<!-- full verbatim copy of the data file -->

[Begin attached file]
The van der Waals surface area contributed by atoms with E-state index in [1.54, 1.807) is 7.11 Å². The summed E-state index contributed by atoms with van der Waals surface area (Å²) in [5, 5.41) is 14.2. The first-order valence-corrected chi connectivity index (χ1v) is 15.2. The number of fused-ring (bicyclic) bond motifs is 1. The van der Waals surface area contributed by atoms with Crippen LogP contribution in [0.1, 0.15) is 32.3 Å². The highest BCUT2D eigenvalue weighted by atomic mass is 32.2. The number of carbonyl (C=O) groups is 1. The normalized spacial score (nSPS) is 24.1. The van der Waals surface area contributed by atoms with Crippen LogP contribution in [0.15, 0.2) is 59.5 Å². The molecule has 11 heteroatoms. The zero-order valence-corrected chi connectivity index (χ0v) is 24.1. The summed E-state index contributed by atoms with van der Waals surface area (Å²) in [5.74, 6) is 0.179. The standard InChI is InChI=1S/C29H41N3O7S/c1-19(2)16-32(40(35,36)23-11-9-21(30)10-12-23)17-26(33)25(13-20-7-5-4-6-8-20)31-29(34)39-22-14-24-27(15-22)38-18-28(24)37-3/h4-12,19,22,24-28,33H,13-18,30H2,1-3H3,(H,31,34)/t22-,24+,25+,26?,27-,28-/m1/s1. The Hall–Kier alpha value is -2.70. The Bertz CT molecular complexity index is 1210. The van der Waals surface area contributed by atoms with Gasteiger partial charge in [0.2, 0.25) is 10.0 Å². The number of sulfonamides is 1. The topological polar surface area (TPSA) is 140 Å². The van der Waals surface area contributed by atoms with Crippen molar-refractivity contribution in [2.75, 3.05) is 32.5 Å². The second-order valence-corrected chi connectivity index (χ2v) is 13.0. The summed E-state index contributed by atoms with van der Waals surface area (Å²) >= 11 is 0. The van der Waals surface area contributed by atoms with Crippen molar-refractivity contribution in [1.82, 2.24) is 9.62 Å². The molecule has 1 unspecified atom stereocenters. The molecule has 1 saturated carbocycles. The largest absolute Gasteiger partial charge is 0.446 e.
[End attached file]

The van der Waals surface area contributed by atoms with E-state index in [1.54, 1.807) is 7.11 Å². The summed E-state index contributed by atoms with van der Waals surface area (Å²) in [5, 5.41) is 14.2. The first-order valence-corrected chi connectivity index (χ1v) is 15.2. The number of fused-ring (bicyclic) bond motifs is 1. The van der Waals surface area contributed by atoms with Crippen LogP contribution in [0.1, 0.15) is 32.3 Å². The highest BCUT2D eigenvalue weighted by atomic mass is 32.2. The number of carbonyl (C=O) groups is 1. The normalized spacial score (nSPS) is 24.1. The van der Waals surface area contributed by atoms with Crippen LogP contribution in [0.15, 0.2) is 59.5 Å². The molecule has 11 heteroatoms. The zero-order valence-corrected chi connectivity index (χ0v) is 24.1. The summed E-state index contributed by atoms with van der Waals surface area (Å²) in [5.74, 6) is 0.179. The standard InChI is InChI=1S/C29H41N3O7S/c1-19(2)16-32(40(35,36)23-11-9-21(30)10-12-23)17-26(33)25(13-20-7-5-4-6-8-20)31-29(34)39-22-14-24-27(15-22)38-18-28(24)37-3/h4-12,19,22,24-28,33H,13-18,30H2,1-3H3,(H,31,34)/t22-,24+,25+,26?,27-,28-/m1/s1. The Hall–Kier alpha value is -2.70. The Bertz CT molecular complexity index is 1210. The van der Waals surface area contributed by atoms with Gasteiger partial charge in [0.2, 0.25) is 10.0 Å². The number of sulfonamides is 1. The topological polar surface area (TPSA) is 140 Å². The van der Waals surface area contributed by atoms with Crippen molar-refractivity contribution in [2.75, 3.05) is 32.5 Å². The second-order valence-corrected chi connectivity index (χ2v) is 13.0. The summed E-state index contributed by atoms with van der Waals surface area (Å²) >= 11 is 0. The van der Waals surface area contributed by atoms with Crippen molar-refractivity contribution in [1.82, 2.24) is 9.62 Å². The molecule has 1 unspecified atom stereocenters. The molecule has 1 saturated carbocycles. The largest absolute Gasteiger partial charge is 0.446 e.